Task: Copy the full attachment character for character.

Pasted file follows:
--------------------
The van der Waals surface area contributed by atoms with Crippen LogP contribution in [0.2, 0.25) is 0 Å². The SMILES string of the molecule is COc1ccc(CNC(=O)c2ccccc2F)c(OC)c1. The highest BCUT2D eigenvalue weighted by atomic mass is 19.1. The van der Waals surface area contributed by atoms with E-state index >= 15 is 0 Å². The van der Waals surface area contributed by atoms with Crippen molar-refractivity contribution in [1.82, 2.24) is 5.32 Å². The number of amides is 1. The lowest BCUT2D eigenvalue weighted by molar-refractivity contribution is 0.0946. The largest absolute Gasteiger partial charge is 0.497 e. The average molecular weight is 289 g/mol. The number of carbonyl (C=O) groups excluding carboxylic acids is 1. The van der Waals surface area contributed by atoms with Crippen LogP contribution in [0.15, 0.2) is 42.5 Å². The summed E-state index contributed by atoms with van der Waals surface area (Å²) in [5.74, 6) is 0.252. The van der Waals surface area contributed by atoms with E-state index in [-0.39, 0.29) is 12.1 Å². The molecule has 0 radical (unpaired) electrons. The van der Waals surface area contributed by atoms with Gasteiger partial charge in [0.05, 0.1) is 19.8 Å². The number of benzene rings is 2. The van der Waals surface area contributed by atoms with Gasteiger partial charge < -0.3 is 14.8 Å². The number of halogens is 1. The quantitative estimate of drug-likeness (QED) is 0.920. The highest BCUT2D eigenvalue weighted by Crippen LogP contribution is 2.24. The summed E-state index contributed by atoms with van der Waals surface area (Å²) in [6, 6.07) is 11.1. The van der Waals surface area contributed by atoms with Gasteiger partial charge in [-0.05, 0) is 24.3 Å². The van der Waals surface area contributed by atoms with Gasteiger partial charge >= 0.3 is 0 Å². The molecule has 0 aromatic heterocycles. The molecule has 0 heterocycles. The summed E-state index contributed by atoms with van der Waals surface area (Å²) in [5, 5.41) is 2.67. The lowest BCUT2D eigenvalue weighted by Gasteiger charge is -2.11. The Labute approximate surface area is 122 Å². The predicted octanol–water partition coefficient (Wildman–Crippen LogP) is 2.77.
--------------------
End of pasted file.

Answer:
The van der Waals surface area contributed by atoms with Crippen LogP contribution in [0.2, 0.25) is 0 Å². The SMILES string of the molecule is COc1ccc(CNC(=O)c2ccccc2F)c(OC)c1. The highest BCUT2D eigenvalue weighted by atomic mass is 19.1. The van der Waals surface area contributed by atoms with E-state index >= 15 is 0 Å². The van der Waals surface area contributed by atoms with Crippen molar-refractivity contribution in [1.82, 2.24) is 5.32 Å². The number of amides is 1. The lowest BCUT2D eigenvalue weighted by molar-refractivity contribution is 0.0946. The largest absolute Gasteiger partial charge is 0.497 e. The average molecular weight is 289 g/mol. The number of carbonyl (C=O) groups excluding carboxylic acids is 1. The van der Waals surface area contributed by atoms with Crippen LogP contribution in [0.15, 0.2) is 42.5 Å². The summed E-state index contributed by atoms with van der Waals surface area (Å²) in [5.74, 6) is 0.252. The van der Waals surface area contributed by atoms with E-state index in [-0.39, 0.29) is 12.1 Å². The molecule has 0 radical (unpaired) electrons. The van der Waals surface area contributed by atoms with Gasteiger partial charge in [0.05, 0.1) is 19.8 Å². The number of benzene rings is 2. The van der Waals surface area contributed by atoms with Gasteiger partial charge < -0.3 is 14.8 Å². The number of halogens is 1. The quantitative estimate of drug-likeness (QED) is 0.920. The highest BCUT2D eigenvalue weighted by Crippen LogP contribution is 2.24. The summed E-state index contributed by atoms with van der Waals surface area (Å²) in [6, 6.07) is 11.1. The van der Waals surface area contributed by atoms with Gasteiger partial charge in [-0.05, 0) is 24.3 Å². The van der Waals surface area contributed by atoms with Gasteiger partial charge >= 0.3 is 0 Å². The molecule has 0 aromatic heterocycles. The molecule has 0 heterocycles. The summed E-state index contributed by atoms with van der Waals surface area (Å²) in [5, 5.41) is 2.67. The lowest BCUT2D eigenvalue weighted by Gasteiger charge is -2.11. The Labute approximate surface area is 122 Å². The predicted octanol–water partition coefficient (Wildman–Crippen LogP) is 2.77.